Charlie Levy to Open New 1,800-Person Music Venue in Downtown Phoenix

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Valley concert promoter Charlie Levy’s growing empire of downtown Phoenix music venues is about to get larger.

That’s because he’s gearing up to open two different spots by this time next year, including a 1,800-person capacity spot that will be his biggest venue to date.

On Thursday, Levy told New Times of plans to debut a theater-like concert hall in downtown Phoenix sometime in spring 2017 that will be larger than his other venues, Crescent Ballroom and Valley Bar.

“Phoenix is a growing city, and I think there's room for more venues and more options for people to see shows and more venue options for bands to play shows,” Levy says. “I think its going to be fun. I think downtown's growing tremendously and [there's a need] to have a music venue for a band that might be a little too big to play Crescent or Valley Bar.”

The 20,000 square-foot venue, which is currently unnamed, will be located in a  historic building at the corner of Fourth Avenue and Van Buren Street. Here's the kicker: it's within a short walking distance to both the Crescent Ballroom and Valley Bar.

(It’s not the only downtown venue that Levy has in the works; he announced plans last month to transform the old Praise Sanctuary Church a few blocks west into an arts and cultural center.)

Much like a few of Levy’s other ventures, the property has a significant legacy that dates back to the first half of the 20th century. In this case, the building served as the home of the Phoenix Motor Company auto dealership back starting in 1939.

“It’s this really neat space, a real treasure,” Levy says. “The inside is really great. There's a beautiful bow truss ceiling and it has great brick walls.”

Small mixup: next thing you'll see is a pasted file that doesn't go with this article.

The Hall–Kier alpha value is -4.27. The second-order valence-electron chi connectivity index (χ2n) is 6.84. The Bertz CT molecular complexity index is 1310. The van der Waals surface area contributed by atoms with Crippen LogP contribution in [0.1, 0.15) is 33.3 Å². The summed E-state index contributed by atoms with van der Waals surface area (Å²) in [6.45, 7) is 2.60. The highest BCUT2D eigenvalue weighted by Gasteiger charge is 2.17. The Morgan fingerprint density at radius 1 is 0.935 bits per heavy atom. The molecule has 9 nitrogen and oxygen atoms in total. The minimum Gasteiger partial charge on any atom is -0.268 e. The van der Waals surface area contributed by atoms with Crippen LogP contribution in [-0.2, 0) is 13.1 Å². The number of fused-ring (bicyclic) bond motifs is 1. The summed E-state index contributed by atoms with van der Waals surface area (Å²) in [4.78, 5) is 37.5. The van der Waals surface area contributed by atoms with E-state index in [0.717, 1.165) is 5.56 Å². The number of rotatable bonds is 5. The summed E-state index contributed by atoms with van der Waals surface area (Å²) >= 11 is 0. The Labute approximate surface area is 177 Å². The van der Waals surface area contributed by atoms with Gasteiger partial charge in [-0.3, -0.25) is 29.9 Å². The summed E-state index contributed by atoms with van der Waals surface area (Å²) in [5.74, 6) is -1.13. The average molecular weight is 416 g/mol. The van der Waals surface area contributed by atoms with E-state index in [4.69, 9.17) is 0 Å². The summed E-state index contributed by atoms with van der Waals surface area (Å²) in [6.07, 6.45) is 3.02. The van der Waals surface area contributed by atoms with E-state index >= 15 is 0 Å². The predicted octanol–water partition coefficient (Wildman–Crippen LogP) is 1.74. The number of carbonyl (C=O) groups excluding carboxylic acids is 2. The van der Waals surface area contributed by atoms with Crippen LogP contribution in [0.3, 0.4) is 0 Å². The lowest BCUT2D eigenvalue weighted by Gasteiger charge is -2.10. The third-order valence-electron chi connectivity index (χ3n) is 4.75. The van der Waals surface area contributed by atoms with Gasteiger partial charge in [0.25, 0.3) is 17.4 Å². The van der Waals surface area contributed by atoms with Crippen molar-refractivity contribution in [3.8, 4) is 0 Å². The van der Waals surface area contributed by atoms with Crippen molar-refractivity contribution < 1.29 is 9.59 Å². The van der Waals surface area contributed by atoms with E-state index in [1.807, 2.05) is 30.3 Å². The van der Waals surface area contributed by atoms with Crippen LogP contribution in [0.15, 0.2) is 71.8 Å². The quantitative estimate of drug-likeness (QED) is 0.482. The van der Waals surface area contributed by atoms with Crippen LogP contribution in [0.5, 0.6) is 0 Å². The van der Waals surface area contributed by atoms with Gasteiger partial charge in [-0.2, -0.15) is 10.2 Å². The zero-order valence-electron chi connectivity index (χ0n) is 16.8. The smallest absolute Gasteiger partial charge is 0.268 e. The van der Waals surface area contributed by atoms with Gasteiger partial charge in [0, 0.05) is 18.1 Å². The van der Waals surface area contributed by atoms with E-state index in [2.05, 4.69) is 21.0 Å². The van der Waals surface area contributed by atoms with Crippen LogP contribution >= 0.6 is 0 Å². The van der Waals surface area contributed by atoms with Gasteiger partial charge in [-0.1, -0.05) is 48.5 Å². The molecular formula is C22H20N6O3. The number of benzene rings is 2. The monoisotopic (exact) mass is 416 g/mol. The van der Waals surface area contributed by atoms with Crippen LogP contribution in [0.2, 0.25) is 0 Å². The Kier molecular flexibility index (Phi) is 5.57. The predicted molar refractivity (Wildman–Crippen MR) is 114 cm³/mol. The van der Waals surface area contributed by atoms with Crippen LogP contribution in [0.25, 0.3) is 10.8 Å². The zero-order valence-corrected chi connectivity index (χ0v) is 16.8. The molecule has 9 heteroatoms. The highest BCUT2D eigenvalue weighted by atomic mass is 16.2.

The property is owned by Jim Kuykendall and Pat Cantelme, two local real-estate developers who recently rehabbed the Welnick Bros. Market and Liefgreen Seed Company buildings across the street. Levy says they were open to the idea of having in a concert hall in the old Phoenix Motor Company building.

“The owners of the building are really good guys, and they really wanted a music venue, and they really believe in downtown and historic preservation,” Levy says.

According to artists' renderings provided by Levy, the exterior of the building will be undergoing a complete renovation that will remove layers of stucco and attempt to restore it to its original look.

“With any sort of old building, you peel things away and take it back as far as you can,” he says.

Levy says the venue will be staffed by current employees and managers of the Crescent Ballroom and Valley Bar

"I'm really excited to have the Crescent and Valley Bar team be a part of this and having them help run it. And that was super-important for me, because I think those guys and girls are amazing, and I couldn't do it if they weren't on board also."

Local bar impressario Tucker Woodbury, who helped Levy create the Crescent Ballroom and Valley Bar, will also be involved with getting the theater up and running.

"He's also going to be part of the project,” Levy says. “I know I couldn't do something this big without him either. He's probably more excited than me since he's such a big music fan and he'll get to see more great bands.”

The chance to see more shows is one of the many reasons why Levy's bringing another music venue to downtown. He it both a progression of downtown's growth as a music destination.

“I'm a big believer in downtown Phoenix, and I think it's just a natural progression,” Levy says. “I think it'll be neat for bands to play Valley Bar [and] Crescent, and then a year or two later play this venue on Van Buren. Ten years ago I would've said, 'No, its probably not needed,’ but in 2016, I think it's needed.”

As for why he prefers to have all his venues within close proximity, that's easy.

“It’s because I don't like to drive, so I could just walk between all of 'em,” Levy says. “That was a motivating factor.”

Editor's note: An earlier version of this blog erroneously reported that the venue's capacity was expected to be 1,000 and has since been updated. New Times regrets the error.

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